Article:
“Mam, did you think George was,” I say, “a bit … weird?”
“Weird? Yes, I suppose so. But you kids are all a bit weird if you ask me. And to tell the truth, it’d be weird if you weren’t.”
When a new boy joins the class, everyone thinks he’s a bit strange, but he’s brilliant at football and loves crisps, and that’s all that matters to Dan and Maxie. However, the truth about George is stranger than anyone could have imagined … and more sinister, too. Can his new pals help him to become truly free?
As an adult reading this book you have to understand that it loses some of the magic that reading it as a child would bring. Its obvious from the cover that George is not a normal boy and I knew before reading what he was. Whereas as a 8 or 9 year old that wouldn’t have clicked instantly and would have had a bigger reveal.
However its not what George is that makes this book brilliant. Its the children’s reaction to learning what he is. About the fact that it doesn’t matter to them what he is. Because by that point, he’s their friend.
The book is all about being reflective. Thinking about what makes you, you. I loved how reflective Daniel was even before he met George. Talking about how weird it is going into school and following each others patterns day in day out. About how the children in the school are like sheep, or robots. And how the teachers all follow the same patterns. How school is like a jail – something I definitely related to as thats how I felt as a child. And how much better it would be to run free.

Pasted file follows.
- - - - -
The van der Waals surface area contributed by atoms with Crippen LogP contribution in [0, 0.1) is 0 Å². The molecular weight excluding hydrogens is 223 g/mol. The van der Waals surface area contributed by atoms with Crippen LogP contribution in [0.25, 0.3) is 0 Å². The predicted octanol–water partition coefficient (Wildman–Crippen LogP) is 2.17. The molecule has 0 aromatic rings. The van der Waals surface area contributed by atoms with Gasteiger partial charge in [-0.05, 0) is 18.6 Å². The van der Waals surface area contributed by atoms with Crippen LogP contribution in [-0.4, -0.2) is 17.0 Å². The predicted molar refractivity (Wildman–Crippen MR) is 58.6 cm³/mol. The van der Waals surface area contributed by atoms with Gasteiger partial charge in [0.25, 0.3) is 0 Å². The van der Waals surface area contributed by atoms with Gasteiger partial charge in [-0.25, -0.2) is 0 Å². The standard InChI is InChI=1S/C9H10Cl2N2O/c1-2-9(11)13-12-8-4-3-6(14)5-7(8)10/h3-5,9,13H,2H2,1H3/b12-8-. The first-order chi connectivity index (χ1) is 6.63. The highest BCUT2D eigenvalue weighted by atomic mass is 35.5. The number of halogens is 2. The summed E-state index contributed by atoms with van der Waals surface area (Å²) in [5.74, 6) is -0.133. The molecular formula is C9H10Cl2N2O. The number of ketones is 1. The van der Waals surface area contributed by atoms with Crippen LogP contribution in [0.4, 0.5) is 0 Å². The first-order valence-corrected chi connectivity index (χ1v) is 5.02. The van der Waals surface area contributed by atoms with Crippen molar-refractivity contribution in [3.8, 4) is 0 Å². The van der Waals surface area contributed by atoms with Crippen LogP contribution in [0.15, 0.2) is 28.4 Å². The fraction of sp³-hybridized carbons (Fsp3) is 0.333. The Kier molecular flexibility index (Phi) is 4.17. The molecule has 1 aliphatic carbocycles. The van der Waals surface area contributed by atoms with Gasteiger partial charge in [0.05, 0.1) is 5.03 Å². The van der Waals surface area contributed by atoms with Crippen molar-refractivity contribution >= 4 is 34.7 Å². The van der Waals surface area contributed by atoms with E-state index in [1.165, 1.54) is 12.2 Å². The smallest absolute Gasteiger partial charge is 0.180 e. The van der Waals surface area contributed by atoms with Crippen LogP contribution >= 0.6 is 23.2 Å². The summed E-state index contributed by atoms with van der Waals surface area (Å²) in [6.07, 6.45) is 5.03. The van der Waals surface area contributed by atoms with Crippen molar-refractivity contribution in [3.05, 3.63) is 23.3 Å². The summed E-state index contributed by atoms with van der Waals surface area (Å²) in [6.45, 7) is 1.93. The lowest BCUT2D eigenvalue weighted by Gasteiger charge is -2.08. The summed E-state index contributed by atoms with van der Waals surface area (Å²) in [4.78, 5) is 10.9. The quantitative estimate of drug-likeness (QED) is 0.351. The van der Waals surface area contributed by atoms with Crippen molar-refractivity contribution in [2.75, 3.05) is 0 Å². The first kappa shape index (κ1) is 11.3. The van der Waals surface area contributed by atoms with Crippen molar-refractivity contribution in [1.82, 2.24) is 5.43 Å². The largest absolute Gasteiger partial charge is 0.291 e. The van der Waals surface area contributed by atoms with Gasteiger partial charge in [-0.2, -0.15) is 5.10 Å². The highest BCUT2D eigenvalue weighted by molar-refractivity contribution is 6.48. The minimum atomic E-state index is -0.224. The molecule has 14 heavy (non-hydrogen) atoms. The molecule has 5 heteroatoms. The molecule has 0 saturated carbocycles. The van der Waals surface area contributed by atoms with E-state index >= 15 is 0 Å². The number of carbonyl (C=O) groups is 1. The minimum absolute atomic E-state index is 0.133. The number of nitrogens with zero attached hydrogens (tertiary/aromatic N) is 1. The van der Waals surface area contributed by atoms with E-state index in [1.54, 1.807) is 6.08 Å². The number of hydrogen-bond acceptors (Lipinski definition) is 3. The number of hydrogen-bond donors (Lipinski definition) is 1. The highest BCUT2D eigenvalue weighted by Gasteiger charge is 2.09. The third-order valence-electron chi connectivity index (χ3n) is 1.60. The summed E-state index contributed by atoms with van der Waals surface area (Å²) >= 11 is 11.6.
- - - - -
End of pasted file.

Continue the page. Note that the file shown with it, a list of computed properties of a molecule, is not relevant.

The friendship Daniel and his friends have is awesome, but it gets even better and even stronger once they find George and have the special day with him in Cogan’s Wood. The aftermath of that was beautiful and I also loved how the children reacted to it.
I can’t go through a review without talking about dialect. I’m from the North East originally so I read this in the accent it was intended to be read in with ease. The book is set in Newcastle, so there’s a lot of ‘aye’s and ‘mam’s in there and it felt so natural to me. however I can see how it would be more difficult for people who haven’t been exposed to the Geordie accent. With Byker not on tele anymore I can image that will be a lot of people further down south so it might be worth noting if you buy this for a kid and they ask why they speak differently! I wish I had books when I was little written in my local dialect though, it would have been ace!
Theres a strong sense of community in the book and to be honest it reminded me of when I was a kid. Me and my friends played in the woods and we went off for hours during the school holidays without our parents. You don’t get that as much these days and the sense of adventure it brings when reading is a beautiful thing. I hope it’ll encourage younger readers to explore and make stories of trees and woods up too.
Brand New Boy was published on 5th November by Walker Books. My copy was sent to me in exchange for an honest review as part of the Brand New Boy Book Tour.